1.1 Summary of Results

We propose a unified framework for multi-object classification and scene understanding that combines the strengths of multiple machine learning techniques, viz deep learning, probabilistic models, and kernel methods. We demonstrate significant improvement over state-of-art deep learning methods, especially on challenging objects. We learn a conditional latent tree model, where we condition on pre-trained deep learning features. We employ kernel methods to learn the structure of the hierarchical tree model, and we train a new smaller neural network to learn the node and edge potentials of the model. Multi-object classification is carried out via inference on the tree. All these steps are efficient and scalable to large datasets with a large number of object categories.

We extract features using pre-trained ImageNet CNN [15] from Caffe [12], and use it as input to the conditional latent tree model (CLTM), a type of conditional random field (CRF). The tree dependency structure for this model is recovered using distance based methods [4], which requires pairwise conditional probabilities of object co-occurrences, conditioned on the input features. We employ the kernel conditional embedding framework [23] to compute these pairwise measures. Using a feed-forward neural network, we train the above energy based model; the outputs of this neural network yield the node and edge potentials of the CLTM. We test performance of multi-object classification on a non-iconic image set Microsoft COCO [20] and we test its unsupervised scene learning capabilities on the MIT Indoor dataset [13].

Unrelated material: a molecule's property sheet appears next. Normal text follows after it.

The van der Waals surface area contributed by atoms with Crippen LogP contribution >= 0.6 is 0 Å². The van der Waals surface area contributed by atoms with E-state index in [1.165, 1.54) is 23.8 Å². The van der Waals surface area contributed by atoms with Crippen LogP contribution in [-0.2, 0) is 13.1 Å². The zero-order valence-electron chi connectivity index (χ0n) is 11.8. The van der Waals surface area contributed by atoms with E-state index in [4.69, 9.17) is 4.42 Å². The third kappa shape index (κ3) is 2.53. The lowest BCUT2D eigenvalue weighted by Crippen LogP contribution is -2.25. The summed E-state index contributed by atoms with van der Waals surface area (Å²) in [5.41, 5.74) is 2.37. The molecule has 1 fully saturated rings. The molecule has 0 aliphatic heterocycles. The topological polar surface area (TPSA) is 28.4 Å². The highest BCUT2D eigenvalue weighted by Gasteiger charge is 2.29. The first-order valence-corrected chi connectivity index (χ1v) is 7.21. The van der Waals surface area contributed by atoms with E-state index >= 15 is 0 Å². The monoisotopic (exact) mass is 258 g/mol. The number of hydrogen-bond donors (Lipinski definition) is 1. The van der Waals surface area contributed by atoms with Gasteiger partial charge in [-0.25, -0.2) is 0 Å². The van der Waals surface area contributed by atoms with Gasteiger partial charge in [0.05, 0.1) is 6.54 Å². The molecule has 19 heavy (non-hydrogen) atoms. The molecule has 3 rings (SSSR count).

We recover a natural coherent tree structure on the MS COCO data-set, using training images, each of which contain only few object categories. For instance, objects (e.g. table, chair and couch) that appear in a given scene (living room) are grouped together. Using our approach, precision-recall performance and F-measures are significantly improved compared to the baseline of a 3-layer neural network with independent binary classifiers, which also takes in fc7 features as input. We see across the board improvement for all object categories over the entire precision-recall curve. The overall relative gain in F-measure for our method is 7%. For difficult objects like couch, frisbee, cup, bowl, remote, fork, and wine-glass, the F-measure relative gain is 41%, 48%, 50%, 53%, 113%, 122%, and 171% respectively. Thus, we combine pre-trained deep learning features and the learnt contextual model to obtain state-of-art multi-object classification performance.